Corona (COVID-19) and pregnant

Corona and pregnancy

Becoming pregnant, being pregnant and giving birth during the corona pandemic can bring many uncertainties. Fortunately, we now know that if you are pregnant, the chance that you will be infected with the new corona virus is no greater or less than if you are not pregnant.

We also see that a COVID-19 infection generally proceeds in the same way as in women who are not pregnant. In addition, there is no evidence that COVID-19 contamination can cause miscarriage or birth defects.

We understand very well that this time demands a lot from you as a pregnant (and from your partner). It can evoke feelings such as fear, insecurity and disappointment. Suddenly you notice that we do not have everything under control and that requires a lot of your adaptability. We want, especially in this time, to stand next to you and unburden you. We would like to keep you informed about the rapid changes surrounding COVID-19 and the measures we are taking for this as midwives, hence this special Corona page on our website. This page contains the most recent information.


Vaccination is safe during pregnancy 

You can safely get vaccinated against corona during pregnancy, preferably with the Pfizer or Moderna vaccine. Previously, the advice was to only vaccinate vulnerable pregnant women with underlying serious conditions. This has been revised after large-scale research in the United States and other countries. In the US, 90,000 pregnant women have been vaccinated with Pfizer or Moderna with no significant side effects. The Dutch Health Council also sees no reasons not to vaccinate breastfeeding women, because it is unlikely that the vaccines will not end up in breast milk.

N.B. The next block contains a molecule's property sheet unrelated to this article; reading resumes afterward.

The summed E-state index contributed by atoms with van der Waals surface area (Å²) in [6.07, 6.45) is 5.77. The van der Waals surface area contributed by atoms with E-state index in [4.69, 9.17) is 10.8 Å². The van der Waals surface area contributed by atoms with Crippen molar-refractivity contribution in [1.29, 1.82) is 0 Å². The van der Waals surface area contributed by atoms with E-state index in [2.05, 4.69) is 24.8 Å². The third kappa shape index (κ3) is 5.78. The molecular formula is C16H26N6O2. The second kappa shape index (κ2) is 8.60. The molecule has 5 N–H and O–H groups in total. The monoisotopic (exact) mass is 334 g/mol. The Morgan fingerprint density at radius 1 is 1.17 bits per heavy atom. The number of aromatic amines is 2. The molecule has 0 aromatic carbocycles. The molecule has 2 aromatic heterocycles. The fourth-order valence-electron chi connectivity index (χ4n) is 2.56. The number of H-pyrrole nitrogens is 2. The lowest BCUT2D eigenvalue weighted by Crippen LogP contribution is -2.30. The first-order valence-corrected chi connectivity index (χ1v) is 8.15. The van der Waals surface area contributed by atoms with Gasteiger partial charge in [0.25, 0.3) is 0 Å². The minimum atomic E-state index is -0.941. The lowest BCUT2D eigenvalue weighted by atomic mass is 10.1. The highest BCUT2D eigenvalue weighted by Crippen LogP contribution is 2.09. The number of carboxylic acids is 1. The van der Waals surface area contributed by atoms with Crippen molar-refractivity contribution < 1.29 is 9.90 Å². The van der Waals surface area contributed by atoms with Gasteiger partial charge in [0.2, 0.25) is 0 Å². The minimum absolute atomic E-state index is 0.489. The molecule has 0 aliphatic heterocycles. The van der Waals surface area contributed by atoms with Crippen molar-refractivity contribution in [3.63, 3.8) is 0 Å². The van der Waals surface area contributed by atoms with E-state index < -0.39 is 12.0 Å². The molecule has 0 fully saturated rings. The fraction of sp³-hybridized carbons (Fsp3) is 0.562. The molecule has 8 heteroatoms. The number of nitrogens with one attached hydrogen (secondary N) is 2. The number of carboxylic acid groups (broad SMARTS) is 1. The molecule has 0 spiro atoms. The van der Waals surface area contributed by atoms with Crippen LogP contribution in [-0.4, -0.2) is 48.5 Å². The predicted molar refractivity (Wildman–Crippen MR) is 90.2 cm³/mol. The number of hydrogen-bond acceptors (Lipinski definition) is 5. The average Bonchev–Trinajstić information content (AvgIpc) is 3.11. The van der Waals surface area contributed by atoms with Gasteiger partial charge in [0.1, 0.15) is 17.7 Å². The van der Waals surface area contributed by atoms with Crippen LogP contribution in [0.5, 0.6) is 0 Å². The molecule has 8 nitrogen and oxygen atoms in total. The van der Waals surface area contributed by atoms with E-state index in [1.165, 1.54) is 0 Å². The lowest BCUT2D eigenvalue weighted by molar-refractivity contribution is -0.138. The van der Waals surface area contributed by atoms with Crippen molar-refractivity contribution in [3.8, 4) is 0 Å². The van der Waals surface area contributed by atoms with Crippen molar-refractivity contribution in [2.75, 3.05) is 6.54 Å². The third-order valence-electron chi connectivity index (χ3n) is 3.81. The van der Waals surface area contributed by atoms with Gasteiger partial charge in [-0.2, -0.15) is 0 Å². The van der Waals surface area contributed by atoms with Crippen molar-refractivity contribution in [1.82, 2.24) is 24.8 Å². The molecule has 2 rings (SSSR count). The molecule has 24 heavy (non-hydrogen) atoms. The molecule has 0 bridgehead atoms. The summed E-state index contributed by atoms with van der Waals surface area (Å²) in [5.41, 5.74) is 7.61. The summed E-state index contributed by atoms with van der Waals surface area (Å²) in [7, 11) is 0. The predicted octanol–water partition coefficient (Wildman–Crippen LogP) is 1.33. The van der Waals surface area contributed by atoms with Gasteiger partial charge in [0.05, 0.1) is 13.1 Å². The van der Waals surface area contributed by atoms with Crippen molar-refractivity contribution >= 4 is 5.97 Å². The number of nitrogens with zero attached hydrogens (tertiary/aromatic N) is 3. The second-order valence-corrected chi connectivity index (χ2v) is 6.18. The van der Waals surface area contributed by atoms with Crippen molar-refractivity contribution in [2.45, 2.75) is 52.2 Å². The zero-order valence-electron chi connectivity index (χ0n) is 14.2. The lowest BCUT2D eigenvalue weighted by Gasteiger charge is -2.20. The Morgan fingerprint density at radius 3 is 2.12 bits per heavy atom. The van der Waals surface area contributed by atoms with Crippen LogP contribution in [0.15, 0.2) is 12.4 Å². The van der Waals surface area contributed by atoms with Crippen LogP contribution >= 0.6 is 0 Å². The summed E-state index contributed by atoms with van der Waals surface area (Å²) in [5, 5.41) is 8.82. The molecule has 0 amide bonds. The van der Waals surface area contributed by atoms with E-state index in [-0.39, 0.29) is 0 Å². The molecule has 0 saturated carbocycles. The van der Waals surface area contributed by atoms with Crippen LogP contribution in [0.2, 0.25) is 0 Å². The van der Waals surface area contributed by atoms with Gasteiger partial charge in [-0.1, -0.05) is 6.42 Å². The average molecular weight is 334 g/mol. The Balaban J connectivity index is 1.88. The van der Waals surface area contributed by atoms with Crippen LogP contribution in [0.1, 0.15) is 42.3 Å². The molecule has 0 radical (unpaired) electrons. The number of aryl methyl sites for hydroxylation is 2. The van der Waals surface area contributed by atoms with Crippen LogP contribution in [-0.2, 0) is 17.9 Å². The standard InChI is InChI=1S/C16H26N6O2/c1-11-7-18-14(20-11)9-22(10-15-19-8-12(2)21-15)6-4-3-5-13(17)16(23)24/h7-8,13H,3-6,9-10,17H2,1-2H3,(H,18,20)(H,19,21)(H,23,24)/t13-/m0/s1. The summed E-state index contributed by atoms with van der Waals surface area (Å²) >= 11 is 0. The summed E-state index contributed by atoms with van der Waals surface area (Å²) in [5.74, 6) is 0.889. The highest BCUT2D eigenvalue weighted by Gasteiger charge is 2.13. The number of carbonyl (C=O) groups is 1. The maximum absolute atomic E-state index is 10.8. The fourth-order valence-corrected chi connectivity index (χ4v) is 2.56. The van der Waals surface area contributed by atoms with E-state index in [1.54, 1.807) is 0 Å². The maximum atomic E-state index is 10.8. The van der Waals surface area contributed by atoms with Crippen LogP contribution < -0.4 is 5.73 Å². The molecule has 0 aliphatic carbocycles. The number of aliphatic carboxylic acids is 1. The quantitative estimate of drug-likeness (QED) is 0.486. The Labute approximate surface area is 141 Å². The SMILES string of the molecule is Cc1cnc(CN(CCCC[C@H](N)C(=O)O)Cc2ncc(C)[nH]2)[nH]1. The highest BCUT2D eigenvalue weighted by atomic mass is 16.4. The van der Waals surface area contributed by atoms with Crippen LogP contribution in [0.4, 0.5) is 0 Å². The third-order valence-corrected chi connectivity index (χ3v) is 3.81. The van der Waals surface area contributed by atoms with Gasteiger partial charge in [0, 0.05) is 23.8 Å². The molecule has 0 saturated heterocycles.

Is it safe to get a vaccine against COVID-19 while pregnant?

Yes, the Corona working group of professional associations in maternity care advises in its position Vaccination against COVID-19 on the desire to have children, pregnancy and delivery that pregnant women should be vaccinated with an mRNA vaccine (Pfizer or Moderna). This position has been revised. Previously, it was recommended that only vulnerable pregnant women be vaccinated, but large-scale research in the United States, among others, shows that vaccination does not cause any significant side effects.

Is it mandatory to get vaccinated?

No. It is not mandatory to get vaccinated. Not even if you qualify for a vaccination professionally.

In which trimester it's advised to get vaccinated?

Vaccination is preferably done after the first three months, although it is now assumed that vaccination could also be done in the first three months. Future studies have yet to definitively confirm this safety.

Can I get the vaccine while breastfeeding?

Vaccination can take place in breast-feeding women. The safety of this appears to be guaranteed because vaccinations are not carried out with a “live virus”. Future studies should definitively confirm safety.

Should you quarantine if you have been vaccinated and have been in close contact with someone who has corona?

Yes, someone who has been vaccinated must also continue to follow the guidelines of the RIVM if they have been in contact with a person with corona. The likelihood of being contagious appears to be decreasing, but this is still being investigated.

Which vaccines are being used in the Netherlands?

Currently, vaccinations are taking place with three different vaccines in the Netherlands: Pfizer, Moderna and Astra Zeneca. The government determines which vaccine you are eligible for. This depends on the target group within which you fit, the moment of vaccination and the availability of the vaccines. You are supposed to be vaccinated twice with the same vaccine. Other vaccines are also expected in the near future, if more is clear about this, we will also mention them on our website.